In American Tooling Center, Inc. v. Travelers Casualty and Surety Company of America, No. 17-2014, — F.3d —- (July 13, 2018), the U.S. Court of Appeals for the Sixth Circuit reversed a district court decision that a Michigan manufacturer’s $834,000 loss was not covered under the “Computer Fraud” coverage of its Travelers commercial crime policy. The insured manufacturer, American Tooling Center, Inc., had authorized payment to a foreign bank account in response to fraudulent emails appearing to have been sent from one of its Chinese vendors. Because that vendor had, in fact, previously issued valid invoices based on the achievement of certain production milestones, the email scam was successful. After Travelers denied coverage on the ground that the manufacturer’s $800,000 payment was not a covered loss under the policy, the manufacturer sued for breach of contract. The U.S. District Court for the Eastern District of Michigan granted summary judgment in favor of Travelers. The manufacturer appealed and, in a published decision dated July 13, 2018, the Sixth Circuit reversed.
Travelers’ computer crime coverage provided it would “pay the Insured for the Insured’s direct loss of, or direct loss from damage to, Money, Securities and Other Property directly caused by Computer Fraud.” The term “Computer Fraud,” in turn, was defined as “[t]he use of any computer to fraudulently cause a transfer of Money, Securities or Other Property . . . .” Because of certain events that occurred between the manufacturer’s receipt of the fraudulent emails and its transfer of funds to the impersonator – including verification of the Chinese vendor’s achievement of production milestones and the entry of new wiring instruction account numbers received from the impersonator – Travelers argued that the manufacturer’s loss had not been “directly caused” by the fraudulent emails.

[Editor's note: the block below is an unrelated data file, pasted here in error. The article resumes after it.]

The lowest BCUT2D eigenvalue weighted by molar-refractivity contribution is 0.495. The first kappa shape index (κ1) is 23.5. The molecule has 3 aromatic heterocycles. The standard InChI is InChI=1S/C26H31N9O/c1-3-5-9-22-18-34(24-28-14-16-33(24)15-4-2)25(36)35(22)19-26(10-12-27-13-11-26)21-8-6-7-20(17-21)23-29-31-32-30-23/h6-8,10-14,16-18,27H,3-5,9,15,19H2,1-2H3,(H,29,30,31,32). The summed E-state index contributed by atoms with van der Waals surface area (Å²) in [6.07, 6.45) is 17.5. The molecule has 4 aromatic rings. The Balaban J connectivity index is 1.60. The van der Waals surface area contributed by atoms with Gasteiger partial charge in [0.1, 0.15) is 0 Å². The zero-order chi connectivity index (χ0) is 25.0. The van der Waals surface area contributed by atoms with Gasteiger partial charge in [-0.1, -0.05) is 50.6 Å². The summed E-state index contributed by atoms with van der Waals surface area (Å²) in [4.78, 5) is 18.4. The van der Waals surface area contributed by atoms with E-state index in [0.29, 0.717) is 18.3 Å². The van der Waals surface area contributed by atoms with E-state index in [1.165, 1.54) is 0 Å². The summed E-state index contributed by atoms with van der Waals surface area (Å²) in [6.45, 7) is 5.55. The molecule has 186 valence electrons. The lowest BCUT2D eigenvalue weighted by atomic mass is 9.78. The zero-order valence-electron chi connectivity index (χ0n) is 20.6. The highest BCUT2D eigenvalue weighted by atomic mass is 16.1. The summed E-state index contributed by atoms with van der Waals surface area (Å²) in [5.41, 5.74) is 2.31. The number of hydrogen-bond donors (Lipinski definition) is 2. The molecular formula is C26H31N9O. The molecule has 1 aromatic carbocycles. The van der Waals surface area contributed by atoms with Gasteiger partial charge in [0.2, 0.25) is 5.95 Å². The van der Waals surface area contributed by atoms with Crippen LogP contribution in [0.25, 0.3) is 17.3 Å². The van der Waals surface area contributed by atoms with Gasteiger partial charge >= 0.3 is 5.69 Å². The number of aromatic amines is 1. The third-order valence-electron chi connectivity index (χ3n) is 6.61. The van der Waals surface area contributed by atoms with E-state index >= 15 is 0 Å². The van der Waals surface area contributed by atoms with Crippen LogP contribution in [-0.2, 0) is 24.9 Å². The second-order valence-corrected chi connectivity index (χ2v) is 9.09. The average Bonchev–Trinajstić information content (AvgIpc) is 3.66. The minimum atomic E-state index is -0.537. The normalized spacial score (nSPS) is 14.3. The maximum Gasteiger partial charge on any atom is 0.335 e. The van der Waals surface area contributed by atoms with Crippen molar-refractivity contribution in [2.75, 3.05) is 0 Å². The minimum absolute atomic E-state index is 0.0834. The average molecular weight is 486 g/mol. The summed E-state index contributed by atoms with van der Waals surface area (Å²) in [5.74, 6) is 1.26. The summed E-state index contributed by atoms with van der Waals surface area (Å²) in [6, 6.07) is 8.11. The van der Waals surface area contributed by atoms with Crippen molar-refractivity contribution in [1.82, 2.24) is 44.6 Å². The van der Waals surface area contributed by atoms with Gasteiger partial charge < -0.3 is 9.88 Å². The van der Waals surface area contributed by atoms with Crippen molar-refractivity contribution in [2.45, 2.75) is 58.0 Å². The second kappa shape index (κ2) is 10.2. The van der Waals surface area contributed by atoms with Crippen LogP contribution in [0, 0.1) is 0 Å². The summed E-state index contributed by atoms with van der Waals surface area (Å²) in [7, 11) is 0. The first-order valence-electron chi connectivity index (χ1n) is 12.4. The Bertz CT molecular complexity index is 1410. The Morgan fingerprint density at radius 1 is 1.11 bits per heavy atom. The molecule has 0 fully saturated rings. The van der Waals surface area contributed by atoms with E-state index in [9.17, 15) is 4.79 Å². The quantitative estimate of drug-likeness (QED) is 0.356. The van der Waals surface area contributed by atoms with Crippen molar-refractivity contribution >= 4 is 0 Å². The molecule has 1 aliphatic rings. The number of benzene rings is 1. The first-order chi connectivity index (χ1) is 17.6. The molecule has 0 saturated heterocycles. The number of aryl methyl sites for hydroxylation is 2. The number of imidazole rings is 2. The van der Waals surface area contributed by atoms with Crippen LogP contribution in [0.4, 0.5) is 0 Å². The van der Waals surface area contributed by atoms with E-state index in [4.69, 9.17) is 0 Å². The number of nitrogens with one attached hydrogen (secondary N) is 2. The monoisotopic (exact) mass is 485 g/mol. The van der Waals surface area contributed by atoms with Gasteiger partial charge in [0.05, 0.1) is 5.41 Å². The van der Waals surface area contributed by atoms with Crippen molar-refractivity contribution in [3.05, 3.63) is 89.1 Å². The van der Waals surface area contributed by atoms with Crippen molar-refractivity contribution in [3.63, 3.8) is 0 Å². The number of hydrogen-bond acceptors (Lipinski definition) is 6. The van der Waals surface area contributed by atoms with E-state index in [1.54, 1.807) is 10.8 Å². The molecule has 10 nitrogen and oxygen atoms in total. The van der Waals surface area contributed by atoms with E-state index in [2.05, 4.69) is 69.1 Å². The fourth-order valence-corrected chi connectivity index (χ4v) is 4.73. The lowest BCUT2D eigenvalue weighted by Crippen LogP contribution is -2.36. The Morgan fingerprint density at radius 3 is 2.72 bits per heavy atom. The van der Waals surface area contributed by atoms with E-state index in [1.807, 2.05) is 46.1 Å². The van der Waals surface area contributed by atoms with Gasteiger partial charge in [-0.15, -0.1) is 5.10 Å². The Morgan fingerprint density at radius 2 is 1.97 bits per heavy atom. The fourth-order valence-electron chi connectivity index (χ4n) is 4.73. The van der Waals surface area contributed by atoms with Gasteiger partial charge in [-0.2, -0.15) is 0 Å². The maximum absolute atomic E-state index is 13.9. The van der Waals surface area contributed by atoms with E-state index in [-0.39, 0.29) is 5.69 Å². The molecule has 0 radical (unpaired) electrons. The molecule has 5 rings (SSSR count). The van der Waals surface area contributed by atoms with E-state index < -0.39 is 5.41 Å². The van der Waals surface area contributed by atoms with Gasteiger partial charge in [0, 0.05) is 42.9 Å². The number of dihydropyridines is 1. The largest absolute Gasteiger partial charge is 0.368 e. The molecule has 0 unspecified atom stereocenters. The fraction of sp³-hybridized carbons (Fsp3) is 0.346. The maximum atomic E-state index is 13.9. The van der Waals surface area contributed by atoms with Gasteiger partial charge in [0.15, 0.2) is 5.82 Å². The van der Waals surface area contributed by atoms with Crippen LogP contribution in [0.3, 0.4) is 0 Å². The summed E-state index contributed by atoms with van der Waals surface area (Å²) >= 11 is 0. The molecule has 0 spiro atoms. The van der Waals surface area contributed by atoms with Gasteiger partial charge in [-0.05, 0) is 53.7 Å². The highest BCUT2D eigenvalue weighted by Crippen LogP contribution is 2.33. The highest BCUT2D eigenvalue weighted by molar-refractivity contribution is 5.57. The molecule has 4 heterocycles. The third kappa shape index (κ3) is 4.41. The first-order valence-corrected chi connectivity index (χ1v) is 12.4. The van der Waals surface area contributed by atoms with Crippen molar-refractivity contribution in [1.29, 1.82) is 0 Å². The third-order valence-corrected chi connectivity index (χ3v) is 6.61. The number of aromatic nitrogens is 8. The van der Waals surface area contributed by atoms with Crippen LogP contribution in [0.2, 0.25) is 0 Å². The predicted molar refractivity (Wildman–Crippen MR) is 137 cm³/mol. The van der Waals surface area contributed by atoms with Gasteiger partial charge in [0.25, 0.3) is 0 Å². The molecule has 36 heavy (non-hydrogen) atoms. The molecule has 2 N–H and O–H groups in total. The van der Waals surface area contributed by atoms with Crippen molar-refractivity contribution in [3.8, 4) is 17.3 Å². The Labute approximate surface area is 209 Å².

While the District Court Judge agreed with Travelers and found that various “intervening events” had occurred between receipt of the fraudulent emails and the transfer of funds, the Sixth Circuit held that the manufacturer’s loss was, in fact, “directly caused” by the fraudulent emails and, therefore, covered as “Computer Fraud” under the manufacturer’s policy. As the Court explained, “ATC immediately lost its money when it transferred the approximately $834,000 to the impersonator; there was no intervening event.”
Due to the availability of newer policies offering specific coverage for social engineering theft and the existence of conflicting court decisions interpreting computer crime coverage under similar circumstances, the long-term impact of the Sixth Circuit’s decision in American Tooling Center is unclear. However, in light of the increasing frequency of socially engineered email schemes, and the aggressive manner in which insurers have contested this type of coverage, policyholders should closely scrutinize their existing cyber and commercial crime policies to ensure they have clear and adequate coverage for loss caused by email scams.
Travelers filed a petition for rehearing with the Sixth Circuit on July 27, 2018.